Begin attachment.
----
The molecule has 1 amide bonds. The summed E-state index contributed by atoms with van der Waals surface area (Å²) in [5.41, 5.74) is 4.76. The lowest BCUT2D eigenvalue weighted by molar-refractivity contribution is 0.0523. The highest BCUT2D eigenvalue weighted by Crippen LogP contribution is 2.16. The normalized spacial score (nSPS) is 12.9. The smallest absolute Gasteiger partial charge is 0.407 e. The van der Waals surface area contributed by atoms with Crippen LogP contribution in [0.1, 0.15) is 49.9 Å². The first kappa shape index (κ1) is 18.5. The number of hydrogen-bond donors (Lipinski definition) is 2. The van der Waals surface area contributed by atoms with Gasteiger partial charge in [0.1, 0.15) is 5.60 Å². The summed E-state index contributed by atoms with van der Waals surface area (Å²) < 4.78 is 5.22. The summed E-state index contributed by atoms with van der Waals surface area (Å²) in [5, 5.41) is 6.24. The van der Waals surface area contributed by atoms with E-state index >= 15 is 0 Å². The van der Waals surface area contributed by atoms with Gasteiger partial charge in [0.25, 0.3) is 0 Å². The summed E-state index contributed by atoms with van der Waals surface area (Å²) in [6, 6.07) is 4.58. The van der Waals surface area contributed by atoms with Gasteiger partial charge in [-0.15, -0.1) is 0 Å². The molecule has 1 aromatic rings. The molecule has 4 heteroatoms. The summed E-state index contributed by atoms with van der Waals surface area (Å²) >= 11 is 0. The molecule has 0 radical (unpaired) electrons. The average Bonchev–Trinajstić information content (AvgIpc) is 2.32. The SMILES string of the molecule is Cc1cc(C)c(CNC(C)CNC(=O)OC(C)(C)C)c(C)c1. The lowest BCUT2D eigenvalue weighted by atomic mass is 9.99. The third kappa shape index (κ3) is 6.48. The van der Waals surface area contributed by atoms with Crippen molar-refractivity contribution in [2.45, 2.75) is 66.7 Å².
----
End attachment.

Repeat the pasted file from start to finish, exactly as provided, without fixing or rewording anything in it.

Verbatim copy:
The molecule has 1 amide bonds. The summed E-state index contributed by atoms with van der Waals surface area (Å²) in [5.41, 5.74) is 4.76. The lowest BCUT2D eigenvalue weighted by molar-refractivity contribution is 0.0523. The highest BCUT2D eigenvalue weighted by Crippen LogP contribution is 2.16. The normalized spacial score (nSPS) is 12.9. The smallest absolute Gasteiger partial charge is 0.407 e. The van der Waals surface area contributed by atoms with Crippen LogP contribution in [0.1, 0.15) is 49.9 Å². The first kappa shape index (κ1) is 18.5. The number of hydrogen-bond donors (Lipinski definition) is 2. The van der Waals surface area contributed by atoms with Gasteiger partial charge in [0.1, 0.15) is 5.60 Å². The summed E-state index contributed by atoms with van der Waals surface area (Å²) < 4.78 is 5.22. The summed E-state index contributed by atoms with van der Waals surface area (Å²) in [5, 5.41) is 6.24. The van der Waals surface area contributed by atoms with E-state index >= 15 is 0 Å². The van der Waals surface area contributed by atoms with Gasteiger partial charge in [0.25, 0.3) is 0 Å². The summed E-state index contributed by atoms with van der Waals surface area (Å²) in [6, 6.07) is 4.58. The van der Waals surface area contributed by atoms with Gasteiger partial charge in [-0.15, -0.1) is 0 Å². The molecule has 1 aromatic rings. The molecule has 4 heteroatoms. The summed E-state index contributed by atoms with van der Waals surface area (Å²) >= 11 is 0. The molecule has 0 radical (unpaired) electrons. The average Bonchev–Trinajstić information content (AvgIpc) is 2.32. The SMILES string of the molecule is Cc1cc(C)c(CNC(C)CNC(=O)OC(C)(C)C)c(C)c1. The lowest BCUT2D eigenvalue weighted by atomic mass is 9.99. The third kappa shape index (κ3) is 6.48. The van der Waals surface area contributed by atoms with Crippen molar-refractivity contribution in [2.45, 2.75) is 66.7 Å².